Bible Lesson LXVI
Acts 10:1-20
Faith in Good to Come


by Emma Curtis Hopkins


Cornelius and Peter magnified every sign, and vision and dream that came to them as signifying some new power for good. Abraham was noted for believing every symbol to be the intention of some great good for him. Believing so innocently in the good, sure enough, each prognostication turned to their advantage eventually, no matter through what seas and winds of trial it steered its way to reach them. Cornelius gave “much alms and prayed God always.” Peter had regular hours of each day set apart to prayer.

The true prayer is affirmation. The true almsgiving is denial. We hear of thousands upon thousands of worthy people asking assistance from rich church members, but not getting it, because the good, kind church people do not realize the difference between where and where not to bestow their bounty. They hide discernment — they show no judgement.

A systematic course of affirmation and denial, or speaking truth from both positive and negative, such as is mentioned in our present lesson, the tenth chapter of Acts, would uncover their judgment and quicken their discernment. The power of discernment and strength of right judgment belong to all men and all women and all living creatures in exactly the same quantity and quality.

Every man is as divine as Jesus Christ. The only possible distinction between any man, no matter what is his calling or seeming character, and Jesus, is that Jesus Christ told of His divinity and yielded Himself to His words, while the rest of mankind, even if they proclaim their divinity, do not yield to their words.

The measure of casting one’s self into one’s words is the measure of that person’s demonstration of divinity. Abraham kept to the saying that was constantly in his mouth — ‘The Word of the Lord.” Everything that came to pass with him, or came near him he was sure was the “Word of the Lord.” No matter through what seas of experience we pass after having an uplifted sense of the action of an unusual phenomenon in our lives, we are to see by faith some great good to come. It is sure to arrive. A right practice of keeping to this speaking of our divinity and casting ourselves into our words would make us demonstrate all of our divinity as Jesus demonstrated all of His. Then, like Cornelius, we would bestow our alms wisely and our prayers would be availing.

Outward wise almsgiving is the symbol of right denial. The right denial for want, hunger, need, beggary, is, “There is no want, no hunger, no need, no beggary.” This is speaking Truth from the negative. Then the hands will make haste to act in such a fashion that those words will be proven all around in our world. There will be shown to be no want, no beggary, no lack. What the mouth speaks, the world shall make visible. A metaphysician, who had come into the knowledge of the necessity for putting his idea on the negative side, or denial side, instead of the positive, or affirmative side, had to change his thoughts from running on the words, “I am satisfied with the bounty of God,” to “There is no need of the bounty of God.” His first way of putting it had suggested the opposite to his peculiarly sensitive mind. The words, “I am satisfied,” could not make his mind work with his affairs till he had said, “There is no lack.” Cornelius was evidently one who used both forms of mental speech, for here it speaks of his prayers and almsgiving.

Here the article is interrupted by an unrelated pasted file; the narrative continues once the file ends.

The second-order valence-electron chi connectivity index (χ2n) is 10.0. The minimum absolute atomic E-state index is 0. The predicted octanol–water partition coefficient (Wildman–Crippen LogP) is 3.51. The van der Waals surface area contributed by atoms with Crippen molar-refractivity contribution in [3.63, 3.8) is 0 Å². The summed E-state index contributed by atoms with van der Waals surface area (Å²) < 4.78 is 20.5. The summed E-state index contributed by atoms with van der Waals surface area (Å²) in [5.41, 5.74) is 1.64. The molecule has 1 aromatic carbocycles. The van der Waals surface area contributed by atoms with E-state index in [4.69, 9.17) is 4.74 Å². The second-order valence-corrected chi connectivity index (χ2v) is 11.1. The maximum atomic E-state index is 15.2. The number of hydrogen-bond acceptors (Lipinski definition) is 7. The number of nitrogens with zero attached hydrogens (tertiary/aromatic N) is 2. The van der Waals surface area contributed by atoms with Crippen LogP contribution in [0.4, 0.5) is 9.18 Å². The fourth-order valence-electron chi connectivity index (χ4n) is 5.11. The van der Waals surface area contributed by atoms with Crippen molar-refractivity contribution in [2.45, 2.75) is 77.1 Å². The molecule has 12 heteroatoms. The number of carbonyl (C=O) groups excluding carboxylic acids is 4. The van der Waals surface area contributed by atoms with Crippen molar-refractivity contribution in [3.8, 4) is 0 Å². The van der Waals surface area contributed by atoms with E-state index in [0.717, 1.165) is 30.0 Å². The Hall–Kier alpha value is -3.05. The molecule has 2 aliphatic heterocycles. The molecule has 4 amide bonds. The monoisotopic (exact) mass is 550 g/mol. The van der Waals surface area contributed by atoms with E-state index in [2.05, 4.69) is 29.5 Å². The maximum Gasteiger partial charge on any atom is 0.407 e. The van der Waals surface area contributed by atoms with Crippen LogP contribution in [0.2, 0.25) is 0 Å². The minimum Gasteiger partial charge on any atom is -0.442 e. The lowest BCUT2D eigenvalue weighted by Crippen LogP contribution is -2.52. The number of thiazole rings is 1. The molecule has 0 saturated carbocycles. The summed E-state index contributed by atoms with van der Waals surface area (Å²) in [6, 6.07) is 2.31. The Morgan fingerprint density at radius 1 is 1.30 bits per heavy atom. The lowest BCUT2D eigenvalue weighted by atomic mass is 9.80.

Peter was on the positive side. He had experienced one great denial and mentally thereafter, he had to come at the mechanism of his mind on the positive side only. Today it is the same old law of using the wheels of our mind by positive turns of expression or negative modes, or both.

People who are always feeling that they make mistakes but would like to do the right thing must pattern after Cornelius and use both ways of thinking. The “I” of us all stands back and uses its thoughts as the hands use pens or needles. The “I,” the “ego,” understands the Substance, which keeps it renewing the re-enforcing itself continually. It knows what thoughts to use to make it seem to be an erring mortal mind making mistakes, and what thoughts to use to expose its irresistible perfection.

Giving up all actions and all thoughts, leaving our destiny and character in the keeping of the “Ego” that understands all things, as a regular, daily practice, we shall have unerring visions like Cornelius, and instructive dreams like Peter. They gave themselves regularly to praying.

In the course of these lessons, there has been a constant repetition of the idea of speaking and thinking in an orderly, truthful fashion. Now it has come to where we must make mention of that high form of prayer which is without words, without thoughts, leaving the true “Ego,” the “I,” that is above thoughts, above words, to deal with us. We are to set apart a certain portion of each day to this speechless, thoughtless “letting be what is.” The “is” which we by thus ceasing from thinking can let manifest, is not by any manner of means the material criss-cross appearance of physical phenomena. These are not that which is. That which really “is” we shall be absolutely glad to know. That which is “not” often changes its manner of dealing with us, from unpleasant to entrancing. That which “is” is changeless, eternal joy.

There is an intimation given by this lesson of the occult teaching that we are to stand aside and let the Warrior that dwells within us fight our battles for us, yet we are to act as though we did the fighting. It teaches that forever this Warrior within is indeed fighting our battles for us, but we do not stand aside. With all Peter’s habit of positive confidence in the dealings of Spirit with him, he stopped to dispute its making known by him how practical we must make his religion. Many of us have spoken against the common sense of some little signal thrown out by the Spirit for our guidance because it did not appear under the circumstances we should have chosen. The meanest things, the homely things of daily turmoil, are not mean or homely when seen from the spiritual standpoint.